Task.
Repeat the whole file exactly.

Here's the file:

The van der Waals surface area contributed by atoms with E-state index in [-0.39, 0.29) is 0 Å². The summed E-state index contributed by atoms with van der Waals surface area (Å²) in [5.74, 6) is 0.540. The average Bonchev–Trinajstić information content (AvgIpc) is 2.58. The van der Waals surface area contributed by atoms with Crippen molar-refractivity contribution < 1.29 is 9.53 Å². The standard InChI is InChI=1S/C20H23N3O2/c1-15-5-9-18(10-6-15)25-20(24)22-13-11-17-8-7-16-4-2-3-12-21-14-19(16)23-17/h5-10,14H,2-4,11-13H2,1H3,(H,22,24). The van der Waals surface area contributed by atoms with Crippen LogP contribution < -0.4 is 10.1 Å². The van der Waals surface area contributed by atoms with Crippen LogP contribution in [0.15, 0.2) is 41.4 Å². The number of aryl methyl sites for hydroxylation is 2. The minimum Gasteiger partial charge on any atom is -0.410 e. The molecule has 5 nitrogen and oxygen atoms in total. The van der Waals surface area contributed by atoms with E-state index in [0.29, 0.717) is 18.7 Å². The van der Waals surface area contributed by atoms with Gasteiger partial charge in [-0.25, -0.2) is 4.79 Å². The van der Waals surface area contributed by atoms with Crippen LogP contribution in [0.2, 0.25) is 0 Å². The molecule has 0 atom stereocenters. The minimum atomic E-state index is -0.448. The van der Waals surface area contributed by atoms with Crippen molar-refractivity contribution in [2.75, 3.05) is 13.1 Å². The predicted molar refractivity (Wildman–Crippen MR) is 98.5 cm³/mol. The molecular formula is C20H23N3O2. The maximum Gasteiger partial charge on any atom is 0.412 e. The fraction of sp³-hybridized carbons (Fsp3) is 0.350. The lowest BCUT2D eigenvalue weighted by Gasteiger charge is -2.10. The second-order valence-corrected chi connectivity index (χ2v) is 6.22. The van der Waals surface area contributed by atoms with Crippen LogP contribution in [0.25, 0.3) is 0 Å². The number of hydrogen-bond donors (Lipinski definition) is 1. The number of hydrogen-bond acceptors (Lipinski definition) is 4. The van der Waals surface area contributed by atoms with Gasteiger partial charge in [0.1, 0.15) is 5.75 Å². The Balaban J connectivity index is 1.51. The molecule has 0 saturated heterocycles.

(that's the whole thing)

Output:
The van der Waals surface area contributed by atoms with E-state index in [-0.39, 0.29) is 0 Å². The summed E-state index contributed by atoms with van der Waals surface area (Å²) in [5.74, 6) is 0.540. The average Bonchev–Trinajstić information content (AvgIpc) is 2.58. The van der Waals surface area contributed by atoms with Crippen molar-refractivity contribution < 1.29 is 9.53 Å². The standard InChI is InChI=1S/C20H23N3O2/c1-15-5-9-18(10-6-15)25-20(24)22-13-11-17-8-7-16-4-2-3-12-21-14-19(16)23-17/h5-10,14H,2-4,11-13H2,1H3,(H,22,24). The van der Waals surface area contributed by atoms with Crippen LogP contribution < -0.4 is 10.1 Å². The van der Waals surface area contributed by atoms with Crippen LogP contribution in [0.15, 0.2) is 41.4 Å². The number of aryl methyl sites for hydroxylation is 2. The minimum Gasteiger partial charge on any atom is -0.410 e. The molecule has 5 nitrogen and oxygen atoms in total. The van der Waals surface area contributed by atoms with E-state index in [0.29, 0.717) is 18.7 Å². The van der Waals surface area contributed by atoms with Gasteiger partial charge in [-0.25, -0.2) is 4.79 Å². The van der Waals surface area contributed by atoms with Crippen LogP contribution in [0.2, 0.25) is 0 Å². The molecule has 0 atom stereocenters. The minimum atomic E-state index is -0.448. The van der Waals surface area contributed by atoms with Crippen molar-refractivity contribution in [2.75, 3.05) is 13.1 Å². The predicted molar refractivity (Wildman–Crippen MR) is 98.5 cm³/mol. The molecular formula is C20H23N3O2. The maximum Gasteiger partial charge on any atom is 0.412 e. The fraction of sp³-hybridized carbons (Fsp3) is 0.350. The lowest BCUT2D eigenvalue weighted by Gasteiger charge is -2.10. The second-order valence-corrected chi connectivity index (χ2v) is 6.22. The van der Waals surface area contributed by atoms with Crippen LogP contribution in [0.25, 0.3) is 0 Å². The number of hydrogen-bond donors (Lipinski definition) is 1. The number of hydrogen-bond acceptors (Lipinski definition) is 4. The van der Waals surface area contributed by atoms with Gasteiger partial charge in [0.1, 0.15) is 5.75 Å². The Balaban J connectivity index is 1.51. The molecule has 0 saturated heterocycles.